They added: ‘We tested the effect of three classes of predictors… socioeconomic, climatic and transport, on the rate of daily increase of COVID-19.

‘We found that global connections, represented by countries’ importance in the global air transportation network, is the main explanation for the growth rate of COVID-19 in different countries.

‘Climate, geographic distance and socioeconomics had a milder effect in this big picture analysis. 

‘Our results indicate that the current claims that the growth rate of COVID-19 may be lower in warmer and humid tropical countries should be taken very carefully, at risk to disturb well-established and effective policy of social isolation that may help to avoid higher mortality rates due to the collapse of national health systems. 

Data suggests countries that banned international travellers from entering amid the coronavirus pandemic have fared better in controlling their outbreaks.

In Europe, Norway and Denmark closed their borders to all non-citizens by March 13, within two weeks of recording their first cases of the virus. Both countries have recorded just 40 and 87 deaths per million people, respectively, compared to the UK’s 438 per million.

Data shows countries that introduced travel bans, such as Austria, have fared better.

On March 15, Austria started refusing entry to anyone without a medical certificate confirming they had tested negative for the virus within the last four days.

Travellers who could not provide proof were placed in mandatory quarantine for 14 days. Austria has suffered just 68 deaths per million of its population. 

In the southern hemisphere, both Australia and New Zealand have recorded just four deaths per million people. 

On March 19, New Zealand shut its borders to all non-citizens or permanent residents – except for spouses or children under 24. The next day, Australia followed suit. 

While the figures appear to paint a clear picture that travel bans work, British experts have told MailOnline there are likely to be multiple contributing factors.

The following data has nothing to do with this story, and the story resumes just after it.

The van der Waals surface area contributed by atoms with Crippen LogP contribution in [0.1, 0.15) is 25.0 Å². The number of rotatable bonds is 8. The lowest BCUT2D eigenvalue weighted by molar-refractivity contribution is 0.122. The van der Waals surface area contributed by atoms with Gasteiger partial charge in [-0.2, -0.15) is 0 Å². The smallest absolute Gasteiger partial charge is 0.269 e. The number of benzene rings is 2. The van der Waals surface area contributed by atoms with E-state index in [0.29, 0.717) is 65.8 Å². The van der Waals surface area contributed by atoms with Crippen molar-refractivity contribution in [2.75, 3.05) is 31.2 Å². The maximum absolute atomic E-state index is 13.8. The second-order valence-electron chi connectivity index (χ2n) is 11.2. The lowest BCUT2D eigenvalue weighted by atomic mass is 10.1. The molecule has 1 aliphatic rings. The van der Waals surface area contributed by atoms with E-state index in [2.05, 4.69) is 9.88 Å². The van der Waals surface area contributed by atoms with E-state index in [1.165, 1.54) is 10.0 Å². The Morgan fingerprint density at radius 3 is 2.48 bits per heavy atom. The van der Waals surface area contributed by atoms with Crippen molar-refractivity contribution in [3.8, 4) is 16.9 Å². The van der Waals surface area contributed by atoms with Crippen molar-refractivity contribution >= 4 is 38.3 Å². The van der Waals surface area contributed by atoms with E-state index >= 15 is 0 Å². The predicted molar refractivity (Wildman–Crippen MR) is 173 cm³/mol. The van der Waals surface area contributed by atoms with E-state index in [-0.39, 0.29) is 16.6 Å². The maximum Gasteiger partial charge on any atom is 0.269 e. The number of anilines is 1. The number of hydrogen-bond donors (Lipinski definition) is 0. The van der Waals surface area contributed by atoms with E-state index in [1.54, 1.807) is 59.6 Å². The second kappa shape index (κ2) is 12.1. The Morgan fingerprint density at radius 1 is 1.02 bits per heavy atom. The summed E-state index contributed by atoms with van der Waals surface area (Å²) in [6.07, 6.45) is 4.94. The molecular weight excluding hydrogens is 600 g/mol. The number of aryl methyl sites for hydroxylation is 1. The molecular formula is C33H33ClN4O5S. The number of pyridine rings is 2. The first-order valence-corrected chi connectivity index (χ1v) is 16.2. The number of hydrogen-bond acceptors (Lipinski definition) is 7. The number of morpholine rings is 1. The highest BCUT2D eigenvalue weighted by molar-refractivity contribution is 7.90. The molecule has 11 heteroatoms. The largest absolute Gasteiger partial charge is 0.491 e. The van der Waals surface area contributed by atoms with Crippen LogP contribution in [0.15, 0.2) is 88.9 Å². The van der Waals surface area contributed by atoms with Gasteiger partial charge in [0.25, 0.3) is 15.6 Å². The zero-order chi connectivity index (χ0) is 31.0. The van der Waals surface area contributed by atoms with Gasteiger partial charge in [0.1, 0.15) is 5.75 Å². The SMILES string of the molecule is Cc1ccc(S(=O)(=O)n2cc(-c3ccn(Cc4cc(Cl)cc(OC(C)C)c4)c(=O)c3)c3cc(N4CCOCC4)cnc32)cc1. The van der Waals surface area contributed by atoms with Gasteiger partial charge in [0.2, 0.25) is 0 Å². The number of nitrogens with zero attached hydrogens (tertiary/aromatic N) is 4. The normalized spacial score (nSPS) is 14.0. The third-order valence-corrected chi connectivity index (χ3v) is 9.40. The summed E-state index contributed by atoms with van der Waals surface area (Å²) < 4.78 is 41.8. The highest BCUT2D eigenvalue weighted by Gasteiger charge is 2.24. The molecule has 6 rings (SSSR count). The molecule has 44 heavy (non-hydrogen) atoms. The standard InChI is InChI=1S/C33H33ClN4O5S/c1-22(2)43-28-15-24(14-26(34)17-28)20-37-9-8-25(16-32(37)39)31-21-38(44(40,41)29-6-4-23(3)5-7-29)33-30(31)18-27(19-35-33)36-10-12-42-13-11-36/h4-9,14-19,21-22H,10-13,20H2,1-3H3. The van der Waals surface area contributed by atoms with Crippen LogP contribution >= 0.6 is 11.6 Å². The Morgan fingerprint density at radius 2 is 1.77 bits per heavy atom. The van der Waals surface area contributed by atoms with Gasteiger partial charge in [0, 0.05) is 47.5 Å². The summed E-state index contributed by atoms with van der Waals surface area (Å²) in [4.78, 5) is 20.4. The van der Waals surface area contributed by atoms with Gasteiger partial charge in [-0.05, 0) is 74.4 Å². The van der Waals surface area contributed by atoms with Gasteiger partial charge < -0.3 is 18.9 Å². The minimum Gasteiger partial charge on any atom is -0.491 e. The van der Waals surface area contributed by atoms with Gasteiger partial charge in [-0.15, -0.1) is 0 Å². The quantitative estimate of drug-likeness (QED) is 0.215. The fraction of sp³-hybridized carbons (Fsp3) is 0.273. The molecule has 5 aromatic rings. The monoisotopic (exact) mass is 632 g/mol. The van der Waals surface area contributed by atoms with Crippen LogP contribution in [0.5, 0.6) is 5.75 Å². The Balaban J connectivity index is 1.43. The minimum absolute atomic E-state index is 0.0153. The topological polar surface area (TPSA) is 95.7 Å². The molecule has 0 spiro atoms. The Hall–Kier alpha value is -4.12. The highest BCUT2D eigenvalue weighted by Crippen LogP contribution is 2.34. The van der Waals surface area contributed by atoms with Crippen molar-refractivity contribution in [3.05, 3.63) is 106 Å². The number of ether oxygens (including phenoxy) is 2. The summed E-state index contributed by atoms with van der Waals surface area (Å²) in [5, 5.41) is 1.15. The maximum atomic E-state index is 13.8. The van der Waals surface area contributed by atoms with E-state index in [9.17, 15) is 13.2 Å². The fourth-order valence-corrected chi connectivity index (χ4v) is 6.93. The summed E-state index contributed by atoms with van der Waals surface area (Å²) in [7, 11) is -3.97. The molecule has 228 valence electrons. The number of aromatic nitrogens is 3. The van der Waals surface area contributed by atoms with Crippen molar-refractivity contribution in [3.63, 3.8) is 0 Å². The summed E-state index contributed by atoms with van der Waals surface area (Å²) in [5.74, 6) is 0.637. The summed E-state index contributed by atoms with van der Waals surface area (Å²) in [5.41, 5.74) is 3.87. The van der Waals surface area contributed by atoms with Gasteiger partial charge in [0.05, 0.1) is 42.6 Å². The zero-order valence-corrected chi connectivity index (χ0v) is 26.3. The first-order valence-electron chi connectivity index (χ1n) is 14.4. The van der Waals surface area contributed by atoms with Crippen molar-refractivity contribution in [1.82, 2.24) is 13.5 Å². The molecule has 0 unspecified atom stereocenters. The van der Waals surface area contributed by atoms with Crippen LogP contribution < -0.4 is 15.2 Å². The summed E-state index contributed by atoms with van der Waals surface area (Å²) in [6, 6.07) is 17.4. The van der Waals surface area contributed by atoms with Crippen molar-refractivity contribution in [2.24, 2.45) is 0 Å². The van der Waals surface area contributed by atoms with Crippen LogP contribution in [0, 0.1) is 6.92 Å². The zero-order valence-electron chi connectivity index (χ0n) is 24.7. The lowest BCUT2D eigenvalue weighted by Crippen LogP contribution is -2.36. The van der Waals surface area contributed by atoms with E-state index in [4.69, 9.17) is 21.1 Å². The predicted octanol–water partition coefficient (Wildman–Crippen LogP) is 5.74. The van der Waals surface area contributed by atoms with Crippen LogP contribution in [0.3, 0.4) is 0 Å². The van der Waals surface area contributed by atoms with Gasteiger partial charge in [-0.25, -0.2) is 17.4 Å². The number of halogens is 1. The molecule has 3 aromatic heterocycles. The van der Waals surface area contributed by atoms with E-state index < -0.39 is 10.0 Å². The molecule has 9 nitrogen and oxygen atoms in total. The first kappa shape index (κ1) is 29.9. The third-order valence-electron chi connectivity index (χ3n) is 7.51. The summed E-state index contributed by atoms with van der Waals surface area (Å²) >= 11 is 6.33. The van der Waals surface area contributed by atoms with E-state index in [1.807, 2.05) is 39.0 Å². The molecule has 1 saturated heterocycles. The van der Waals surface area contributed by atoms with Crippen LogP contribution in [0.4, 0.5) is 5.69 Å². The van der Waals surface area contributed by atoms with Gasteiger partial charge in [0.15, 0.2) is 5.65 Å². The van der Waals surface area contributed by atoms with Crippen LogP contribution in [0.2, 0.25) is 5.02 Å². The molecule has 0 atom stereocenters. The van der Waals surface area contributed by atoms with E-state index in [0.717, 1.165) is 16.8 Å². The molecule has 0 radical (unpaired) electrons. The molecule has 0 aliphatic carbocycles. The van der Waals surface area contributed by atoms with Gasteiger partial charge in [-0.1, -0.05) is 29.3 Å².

One explanation for the lower death rates in Australia and New Zealand may be the warmer climate – as the virus is known to vulnerable to higher temperatures. 

Others may have to do with the differences in responses of each nation’s Governments.

Dr Joshua Moon, a research fellow in science policy at the University of Sussex, told MailOnline: ‘If you look at NZ, the level of communication and trust as well as the rapid testing, tracing, and isolating completely squashed the outbreak before it got out of control. The same can be said of Denmark.

Countries that banned international travellers from entering amid the coronavirus pandemic have fared better in controlling their death rates. Australia, Austria, Denmark, New Zealand and Norway imposed bans in mid-March

 Cases followed a similar trajectory. Countries that imposed bans early fended off major crises

Even when the deaths are broken down per capita, the UK still suffered much more deaths per million people

All of the countries which imposed bans in March managed to bring their infection rates down in the weeks that followed

International headlines show how UK’s crisis response has made it the ‘problem child’ of Europe

The world’s media has lined up to savage Britain’s coronavirus response this week after the UK’s death toll surpassed Italy’s to become the worst in Europe. 

Headlines describe the UK as a ‘the problem child of Europe’ and the policies of Boris Johnson’s government as ‘the biggest failure in a generation’. 

A shortage of protective gear, a late decision to go into lockdown and an ‘inadequate’ testing policy are all identified as reasons for Britain’s huge death toll.  

There is scathing criticism not only from countries such as Germany and Australia which have been widely praised for their handling of the virus, but even from nations such as Italy and the United States where the crisis has been equally severe.  

Italian media said the UK had not heeded warnings from northern Italy where the outbreak was in full swing two weeks before it reached a similar stage in the UK. 

The UK’s official death toll is now 30,076, compared to 29,684 in Italy. The only country with a higher tally is the United States with 73,431.  

In Australia, which has seen only 97 deaths after taking early action to shut its borders, the Sydney Morning Herald ran a feature about Britain under the headline: ‘Biggest failure in a generation: Where did Britain go wrong?’. 

The newspaper described a ‘growing chorus’ of experts and members of the public who regarded the UK response as a ‘series of deadly mistakes and miscalculations’. 

The Herald laid out four main failures: a shortage of protective gear, a late decision to enter lockdown, a ‘bungled’ testing policy, and a failure to protect care homes.

Boris Johnson did not announce a lockdown until March 23, after ministers had initially played down talk of shutting down schools and public gatherings. 

A public health expert told the paper that ‘the countries that moved fast have curtailed the epidemic. The countries that delayed have not. It’s as simple as that’.  

The newspaper quoted the editor-in-chief of medical journal The Lancet as calling Britain’s response ‘the most serious science policy failure in a generation’.